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The Struggle For The Holy Land

1727 words - 7 pages

Emperor Constantine
History has it that Constantine, the first Christian Caesar (one of the most talented, vigorous, and triumphant Roman emperors), who established the Constantinople and the Byzantine empire, was the first Roman Emperors to impose the idea of a Christian theocracy, a system of policy which assumes all subjects to be Christians, thereby merging civil and religious rights. He was the Constantine at that time saw Christianity as the only weapon strong enough to wipe out the high rate of idolatry that swept across the Roman empire. His monarchical regime held in high regard the Catholic unity. He was in close contact with the bishops in the year 313, thereby making peace and harmony his topmost priority in the Donatist and Arian disagreements.
The devout pilgrimages of Helena, the fanatical Aranism of Constantia etc proved that Constantine had his entire family very much bought into his idea of the religious sentiments. Even though Christianity at the initials was adopted with infused superstition till it finally disappeared. Constantine was more interested in promoting the outward front of Christianity as a social structure than an inward mission causing transformation.
After the death of Constantine, his sons did not fully follow the footsteps of their Father (even with their Christian education) in keeping the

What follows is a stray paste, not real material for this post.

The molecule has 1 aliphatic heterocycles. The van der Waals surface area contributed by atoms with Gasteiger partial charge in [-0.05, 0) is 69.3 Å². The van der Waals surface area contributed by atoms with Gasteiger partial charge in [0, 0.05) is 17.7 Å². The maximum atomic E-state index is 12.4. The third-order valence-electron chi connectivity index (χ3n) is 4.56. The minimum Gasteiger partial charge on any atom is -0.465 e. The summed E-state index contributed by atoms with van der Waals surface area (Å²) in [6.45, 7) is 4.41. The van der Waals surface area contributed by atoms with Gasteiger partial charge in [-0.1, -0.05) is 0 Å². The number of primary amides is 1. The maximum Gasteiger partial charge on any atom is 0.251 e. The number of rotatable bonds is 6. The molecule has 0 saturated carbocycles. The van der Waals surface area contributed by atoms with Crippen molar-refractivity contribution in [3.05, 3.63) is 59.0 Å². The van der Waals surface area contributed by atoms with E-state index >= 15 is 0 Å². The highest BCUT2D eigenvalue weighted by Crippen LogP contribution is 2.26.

Christianity of the 4th - 6th centuries was engulfed in the monastic spirit giving high credence to poverty, voluntary celibacy, total obedience and excessive self-punishments of the pillars of the saints and martyrs of the desert. More flamboyant life styles were seen as a low degree of morality as against the prevailing corrupt social situation of the continuous decaying Roman Empire.
Emperor Julian’s Attack on Christianity
The fight against Christians and Christianity has been a long fight. Julian the Emperor that took over many years after Constantine (who was the first to formally initiate and inculcate Christianity into his reign as Emperor). Julian was the last to directly and methodically launch an attack the Christians and their way of worship. He could not properly comprehend the fundamentals of sin, redemption humility and love because he weighed them from the standard of a natural man. Circular achievements outshined the side of spirituality. This made him to write a work against Christians during his winter evenings at Antioch in 363. In his writing, Christians were comparable to Leeches which he said draw up contaminated blood leaving the uncontaminated blood. By this he meant that all the miracles that Jesus who he referred to as “the dead Jew” was not in any way remarkable in all his lifetime, comparing him to heroes of the heathen gods. He saw something wrong in the Mosaic account of the creation of the universe in comparison to the Platonic. Julian the emperor thought that the Bible was far inferior to Helllenic literature and therefore made it made slaves of men while the study of the...

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